Two African countries approve Elon Musk’s Starlink before South Africa

SpaceX and its CEO Elon Musk have announced that Mozambique and Nigeria are the first two African countries to grant regulatory approval to its Starlink satellite Internet service.

According to Starlink’s coverage map, the service will go live in Nigeria in the third quarter of 2022, while Mozambique will get coverage in the fourth quarter.

The rest of the continent’s countries, including South Africa, still show “Starting in 2023” as their estimated live dates for the service.

South Africans can currently pre-order their Starlink equipment by entering their address and paying a $99 (R1,545) deposit fee on the Starlink website.

Starlink anticipates it will be able to offer speeds of between 150-500Mbps once it has a sufficient number of satellites in orbit.

The current monthly subscription fee is $110 (R1,716) per month.

The Independent Communications Authority of South Africa (Icasa) confirmed to MyBroadband that it had started initial discussions with SpaceX regarding regulatory approval in South Africa about 15 months ago.

Subsequent queries to Icasa regarding progress on these talks have gone unanswered.

Starlink faces several potential obstacles to its rollout in South Africa, one being Icasa itself.

New black empowerment regulations announced for South Africa’s telecoms providers have created uncertainty over whether the service would be able to launch locally.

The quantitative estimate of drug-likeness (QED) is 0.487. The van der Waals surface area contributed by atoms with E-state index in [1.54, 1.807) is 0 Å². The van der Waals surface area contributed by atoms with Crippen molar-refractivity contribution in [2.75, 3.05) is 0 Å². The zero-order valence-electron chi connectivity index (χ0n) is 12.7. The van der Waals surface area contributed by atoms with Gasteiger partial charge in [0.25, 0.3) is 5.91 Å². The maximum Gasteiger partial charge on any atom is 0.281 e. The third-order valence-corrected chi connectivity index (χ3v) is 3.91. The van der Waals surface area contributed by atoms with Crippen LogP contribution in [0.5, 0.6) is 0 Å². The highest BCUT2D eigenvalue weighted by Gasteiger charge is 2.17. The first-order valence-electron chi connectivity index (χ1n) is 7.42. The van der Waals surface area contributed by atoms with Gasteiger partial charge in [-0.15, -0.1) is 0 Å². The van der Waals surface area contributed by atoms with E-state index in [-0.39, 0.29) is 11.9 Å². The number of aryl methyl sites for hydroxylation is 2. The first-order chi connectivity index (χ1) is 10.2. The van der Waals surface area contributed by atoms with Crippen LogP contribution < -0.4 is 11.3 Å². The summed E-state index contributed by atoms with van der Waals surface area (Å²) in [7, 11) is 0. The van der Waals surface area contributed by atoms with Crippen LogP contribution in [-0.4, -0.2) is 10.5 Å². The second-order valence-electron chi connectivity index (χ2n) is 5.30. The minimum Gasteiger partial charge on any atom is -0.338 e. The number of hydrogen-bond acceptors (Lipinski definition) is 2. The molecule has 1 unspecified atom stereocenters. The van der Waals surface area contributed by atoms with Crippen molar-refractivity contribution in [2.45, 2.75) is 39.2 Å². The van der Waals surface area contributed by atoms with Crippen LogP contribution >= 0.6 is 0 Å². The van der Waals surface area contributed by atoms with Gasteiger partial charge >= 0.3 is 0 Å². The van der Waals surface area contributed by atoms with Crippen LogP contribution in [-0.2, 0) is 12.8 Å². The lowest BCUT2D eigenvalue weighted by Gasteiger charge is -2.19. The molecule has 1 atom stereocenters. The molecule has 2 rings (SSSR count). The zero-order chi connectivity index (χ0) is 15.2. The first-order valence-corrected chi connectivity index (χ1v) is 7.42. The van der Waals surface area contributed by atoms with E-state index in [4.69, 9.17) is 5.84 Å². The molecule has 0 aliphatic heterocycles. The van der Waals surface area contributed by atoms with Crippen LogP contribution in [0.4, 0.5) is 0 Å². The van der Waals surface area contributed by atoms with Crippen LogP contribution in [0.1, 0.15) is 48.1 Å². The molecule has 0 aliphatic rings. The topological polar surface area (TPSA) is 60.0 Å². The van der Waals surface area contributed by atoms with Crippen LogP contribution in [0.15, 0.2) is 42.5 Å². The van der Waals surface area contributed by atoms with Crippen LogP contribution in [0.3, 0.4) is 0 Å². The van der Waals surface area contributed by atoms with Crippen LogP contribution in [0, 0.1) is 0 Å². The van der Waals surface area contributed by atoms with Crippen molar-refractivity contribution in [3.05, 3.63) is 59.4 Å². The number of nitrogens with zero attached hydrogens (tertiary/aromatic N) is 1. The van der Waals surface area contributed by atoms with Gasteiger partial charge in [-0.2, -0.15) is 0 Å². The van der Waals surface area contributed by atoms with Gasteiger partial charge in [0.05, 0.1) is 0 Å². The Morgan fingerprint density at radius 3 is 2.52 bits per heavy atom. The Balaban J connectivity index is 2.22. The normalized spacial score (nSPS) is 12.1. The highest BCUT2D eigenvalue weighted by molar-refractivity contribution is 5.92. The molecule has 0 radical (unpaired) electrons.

SpaceX will require a licence from the Independent Communications Authority of South Africa (Icasa) to become an Internet service provider (ISP) in the country.

It will also need a licence to use radio frequency spectrum to beam signals from its satellites to customer terminals on the ground in South Africa.

Icasa published regulations in April 2021 that seek to force ISPs to have 30% black ownership.

That is in addition to an existing requirement that 30% of an ISP’s ownership equity should be held by historically disadvantaged groups (HDG), including black people, women, people with disabilities, and youth.

SpaceX is a private company, and its exact ownership makeup is unknown. The Elon Musk Trust holds 47.4% equity in SpaceX, while employees own some portion of the company.

While Icasa has suspended its new regulations until a future commencement date that is yet to be announced, the regulator told MyBroadband it would not issue new licences to any ISPs that don’t meet the black ownership requirement.

The Square Kilometre Array Organisation (SKAO) has also raised concerns over how the Starlink fleet could interfere with the radio telescopes it uses to survey the night sky.

The satellites use a section of the same spectrum the SKA operates on, which means they could periodically blind the installation and prevent it from making important discoveries about our universe.

However, a recent update to the Starlink map shows a large “dead zone” over South Africa centred on the SKA’s location.

Similar circular zones have been drawn over radio telescopes elsewhere in the world, including the SKA location in Australia, the Atacama Large Millimetre Array Science Preserve in the north of Chile, and the Green Bank Telescope in the US.

Now read: SpaceX closes first deal to provide Starlink on planes

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Two African countries approve Elon Musk’s Starlink before South Africa